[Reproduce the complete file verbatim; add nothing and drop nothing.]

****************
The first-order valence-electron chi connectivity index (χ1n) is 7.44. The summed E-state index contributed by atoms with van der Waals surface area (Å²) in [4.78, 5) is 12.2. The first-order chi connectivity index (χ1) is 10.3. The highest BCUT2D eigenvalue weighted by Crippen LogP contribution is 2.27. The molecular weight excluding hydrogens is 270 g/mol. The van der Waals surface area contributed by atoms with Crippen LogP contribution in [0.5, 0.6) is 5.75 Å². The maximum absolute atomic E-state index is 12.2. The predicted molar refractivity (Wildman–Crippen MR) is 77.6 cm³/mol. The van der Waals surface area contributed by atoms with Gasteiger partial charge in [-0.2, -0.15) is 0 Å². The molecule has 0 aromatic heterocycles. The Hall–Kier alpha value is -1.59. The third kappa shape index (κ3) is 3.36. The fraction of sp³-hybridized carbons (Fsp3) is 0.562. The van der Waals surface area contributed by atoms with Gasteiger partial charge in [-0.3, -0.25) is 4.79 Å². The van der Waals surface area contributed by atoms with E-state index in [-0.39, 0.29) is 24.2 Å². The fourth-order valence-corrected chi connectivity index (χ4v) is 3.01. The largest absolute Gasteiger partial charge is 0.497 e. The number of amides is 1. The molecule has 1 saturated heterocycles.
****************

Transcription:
The first-order valence-electron chi connectivity index (χ1n) is 7.44. The summed E-state index contributed by atoms with van der Waals surface area (Å²) in [4.78, 5) is 12.2. The first-order chi connectivity index (χ1) is 10.3. The highest BCUT2D eigenvalue weighted by Crippen LogP contribution is 2.27. The molecular weight excluding hydrogens is 270 g/mol. The van der Waals surface area contributed by atoms with Crippen LogP contribution in [0.5, 0.6) is 5.75 Å². The maximum absolute atomic E-state index is 12.2. The predicted molar refractivity (Wildman–Crippen MR) is 77.6 cm³/mol. The van der Waals surface area contributed by atoms with Gasteiger partial charge in [-0.2, -0.15) is 0 Å². The molecule has 0 aromatic heterocycles. The Hall–Kier alpha value is -1.59. The third kappa shape index (κ3) is 3.36. The fraction of sp³-hybridized carbons (Fsp3) is 0.562. The van der Waals surface area contributed by atoms with Gasteiger partial charge in [-0.3, -0.25) is 4.79 Å². The van der Waals surface area contributed by atoms with E-state index in [-0.39, 0.29) is 24.2 Å². The fourth-order valence-corrected chi connectivity index (χ4v) is 3.01. The largest absolute Gasteiger partial charge is 0.497 e. The number of amides is 1. The molecule has 1 saturated heterocycles.